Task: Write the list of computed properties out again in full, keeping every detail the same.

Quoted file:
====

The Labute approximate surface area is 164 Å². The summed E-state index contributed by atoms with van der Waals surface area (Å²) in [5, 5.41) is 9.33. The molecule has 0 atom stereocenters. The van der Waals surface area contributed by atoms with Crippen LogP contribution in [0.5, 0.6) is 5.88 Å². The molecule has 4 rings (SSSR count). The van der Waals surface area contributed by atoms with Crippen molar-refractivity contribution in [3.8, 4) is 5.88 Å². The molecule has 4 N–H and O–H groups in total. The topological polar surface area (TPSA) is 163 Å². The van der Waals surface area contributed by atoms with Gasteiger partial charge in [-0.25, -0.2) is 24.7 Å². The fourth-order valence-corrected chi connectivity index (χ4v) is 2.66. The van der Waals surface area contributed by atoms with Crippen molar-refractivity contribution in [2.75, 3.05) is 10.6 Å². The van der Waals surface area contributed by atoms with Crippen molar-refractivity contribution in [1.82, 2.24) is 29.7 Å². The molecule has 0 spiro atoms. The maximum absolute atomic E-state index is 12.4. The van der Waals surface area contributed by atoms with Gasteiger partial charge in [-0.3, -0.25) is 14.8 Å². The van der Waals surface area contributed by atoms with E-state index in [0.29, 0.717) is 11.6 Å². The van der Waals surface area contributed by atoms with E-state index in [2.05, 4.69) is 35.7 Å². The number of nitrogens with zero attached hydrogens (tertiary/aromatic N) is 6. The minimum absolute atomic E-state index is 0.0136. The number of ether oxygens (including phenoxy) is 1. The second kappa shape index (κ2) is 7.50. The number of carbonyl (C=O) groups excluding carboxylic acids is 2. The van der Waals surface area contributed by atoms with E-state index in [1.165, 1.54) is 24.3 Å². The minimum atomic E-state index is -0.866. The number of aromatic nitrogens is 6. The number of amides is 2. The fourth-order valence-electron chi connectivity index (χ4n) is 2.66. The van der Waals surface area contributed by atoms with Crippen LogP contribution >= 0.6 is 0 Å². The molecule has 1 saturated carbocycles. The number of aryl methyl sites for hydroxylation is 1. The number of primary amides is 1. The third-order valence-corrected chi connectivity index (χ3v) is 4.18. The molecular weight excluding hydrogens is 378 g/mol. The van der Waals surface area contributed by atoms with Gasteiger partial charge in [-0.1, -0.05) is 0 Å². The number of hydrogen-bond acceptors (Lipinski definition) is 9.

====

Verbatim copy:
The Labute approximate surface area is 164 Å². The summed E-state index contributed by atoms with van der Waals surface area (Å²) in [5, 5.41) is 9.33. The molecule has 0 atom stereocenters. The van der Waals surface area contributed by atoms with Crippen LogP contribution in [0.5, 0.6) is 5.88 Å². The molecule has 4 rings (SSSR count). The van der Waals surface area contributed by atoms with Crippen molar-refractivity contribution in [3.8, 4) is 5.88 Å². The molecule has 4 N–H and O–H groups in total. The topological polar surface area (TPSA) is 163 Å². The van der Waals surface area contributed by atoms with Gasteiger partial charge in [-0.25, -0.2) is 24.7 Å². The fourth-order valence-corrected chi connectivity index (χ4v) is 2.66. The van der Waals surface area contributed by atoms with Crippen molar-refractivity contribution in [2.75, 3.05) is 10.6 Å². The van der Waals surface area contributed by atoms with Crippen molar-refractivity contribution in [1.82, 2.24) is 29.7 Å². The molecule has 0 spiro atoms. The maximum absolute atomic E-state index is 12.4. The van der Waals surface area contributed by atoms with Gasteiger partial charge in [-0.3, -0.25) is 14.8 Å². The van der Waals surface area contributed by atoms with E-state index in [0.29, 0.717) is 11.6 Å². The van der Waals surface area contributed by atoms with E-state index in [2.05, 4.69) is 35.7 Å². The number of nitrogens with zero attached hydrogens (tertiary/aromatic N) is 6. The minimum absolute atomic E-state index is 0.0136. The number of ether oxygens (including phenoxy) is 1. The second kappa shape index (κ2) is 7.50. The number of carbonyl (C=O) groups excluding carboxylic acids is 2. The van der Waals surface area contributed by atoms with E-state index in [1.165, 1.54) is 24.3 Å². The minimum atomic E-state index is -0.866. The number of aromatic nitrogens is 6. The number of amides is 2. The fourth-order valence-electron chi connectivity index (χ4n) is 2.66. The van der Waals surface area contributed by atoms with Crippen LogP contribution >= 0.6 is 0 Å². The molecule has 1 saturated carbocycles. The number of aryl methyl sites for hydroxylation is 1. The number of primary amides is 1. The third-order valence-corrected chi connectivity index (χ3v) is 4.18. The molecular weight excluding hydrogens is 378 g/mol. The van der Waals surface area contributed by atoms with Gasteiger partial charge in [-0.1, -0.05) is 0 Å². The number of hydrogen-bond acceptors (Lipinski definition) is 9.